She did spy Mitchell leaning against the building under a streetlamp and talking to some people she’d never seen before. She stopped for a moment and watched them, something niggling at her. They definitely didn’t work at the hospital and it was an odd group of people. A couple of elderly men, a twenty something looking man, a little girl, and an older woman. They were all different races and their clothing looked expensive.

Mitchell hadn’t noticed Nina and he seemed to be arguing with one of the men. Suddenly he smiled and laughed, clapping his hand on the younger man’s back. The older man smiled and put a fatherly hand on Mitchell’s shoulder, but the smile was quickly lost as the man appeared to push Mitchell to his knees and spoke a few words.

Mitchell looked shaken and Nina wasn’t sure if she should interfere or not. There was something about the group that made her leery yet angry.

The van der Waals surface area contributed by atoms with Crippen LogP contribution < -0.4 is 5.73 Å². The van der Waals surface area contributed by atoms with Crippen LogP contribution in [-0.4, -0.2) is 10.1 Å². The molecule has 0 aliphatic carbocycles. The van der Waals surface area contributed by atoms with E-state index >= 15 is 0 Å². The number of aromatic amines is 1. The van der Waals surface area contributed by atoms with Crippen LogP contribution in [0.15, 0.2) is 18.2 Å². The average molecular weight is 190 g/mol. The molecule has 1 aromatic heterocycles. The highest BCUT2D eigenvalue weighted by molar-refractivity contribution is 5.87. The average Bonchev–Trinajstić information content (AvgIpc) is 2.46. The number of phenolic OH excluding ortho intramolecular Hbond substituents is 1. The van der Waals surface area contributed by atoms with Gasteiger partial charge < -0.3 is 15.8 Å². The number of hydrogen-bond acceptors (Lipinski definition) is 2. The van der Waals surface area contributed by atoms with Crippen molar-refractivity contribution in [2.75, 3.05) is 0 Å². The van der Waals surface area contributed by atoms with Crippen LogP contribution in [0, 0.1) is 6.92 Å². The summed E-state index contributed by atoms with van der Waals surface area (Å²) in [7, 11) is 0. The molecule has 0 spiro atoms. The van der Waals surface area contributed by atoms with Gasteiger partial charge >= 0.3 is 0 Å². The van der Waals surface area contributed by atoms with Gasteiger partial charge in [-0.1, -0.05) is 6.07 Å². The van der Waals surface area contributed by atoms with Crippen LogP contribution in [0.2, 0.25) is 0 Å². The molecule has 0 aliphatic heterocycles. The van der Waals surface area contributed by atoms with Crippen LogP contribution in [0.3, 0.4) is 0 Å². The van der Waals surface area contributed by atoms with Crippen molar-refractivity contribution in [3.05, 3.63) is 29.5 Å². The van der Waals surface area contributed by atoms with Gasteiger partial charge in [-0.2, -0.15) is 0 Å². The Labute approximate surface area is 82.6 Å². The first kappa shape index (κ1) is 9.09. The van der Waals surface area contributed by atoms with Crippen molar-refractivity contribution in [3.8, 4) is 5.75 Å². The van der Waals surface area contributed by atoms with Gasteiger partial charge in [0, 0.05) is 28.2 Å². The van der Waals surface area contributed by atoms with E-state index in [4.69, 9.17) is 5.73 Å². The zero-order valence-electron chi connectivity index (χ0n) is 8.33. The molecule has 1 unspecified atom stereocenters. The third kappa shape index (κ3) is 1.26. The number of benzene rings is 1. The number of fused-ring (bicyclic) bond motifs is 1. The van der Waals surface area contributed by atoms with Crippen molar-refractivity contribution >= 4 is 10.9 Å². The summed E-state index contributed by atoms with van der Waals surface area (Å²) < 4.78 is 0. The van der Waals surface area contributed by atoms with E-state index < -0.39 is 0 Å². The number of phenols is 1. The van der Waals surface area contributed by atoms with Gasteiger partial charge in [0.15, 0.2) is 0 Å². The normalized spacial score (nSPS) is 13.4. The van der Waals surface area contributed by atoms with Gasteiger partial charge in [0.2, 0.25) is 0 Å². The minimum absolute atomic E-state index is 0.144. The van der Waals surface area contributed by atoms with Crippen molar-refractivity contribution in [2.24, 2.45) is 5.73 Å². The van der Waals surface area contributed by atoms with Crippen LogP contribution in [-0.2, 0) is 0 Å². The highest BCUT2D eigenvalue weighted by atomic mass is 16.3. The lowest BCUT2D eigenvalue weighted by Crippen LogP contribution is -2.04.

As Nina watched the little girl glanced over and stared at her, making Nina feel rather peculiar. Nina was just about to go over there, feelings or no feelings, when Mitchell got up and walked away, toward Nina.

“What on earth-” she began when he got within earshot, but he shook his head at her.

“Not now,” he said. “Meet me around the lorry entrance in ten minutes.”

He walked straight past her and Nina stayed where she was, half torn between tearing after him and interrogating the people he’d been talking to. She stole a glance and they were all gone, all but the girl, who was still staring at Nina. Nina shuddered and went back inside the hospital, trying not to walk too fast, but anxious to get out of the girl’s eyesight.

Once inside she felt better, like she was herself again. She was still rattled and ended up going upstairs, telling Laura and Rosario goodbye for the second time and then going out the back way.

Mitchell was waiting for her, his leather coat on over his scrubs, smoking nervously. She wondered how he could bear wearing the coat in this heat.

Nina stopped in front of him and put her hand on her hip expectantly.

“You got the car?” he asked. She nodded and still waited. “Let’s go,” he said.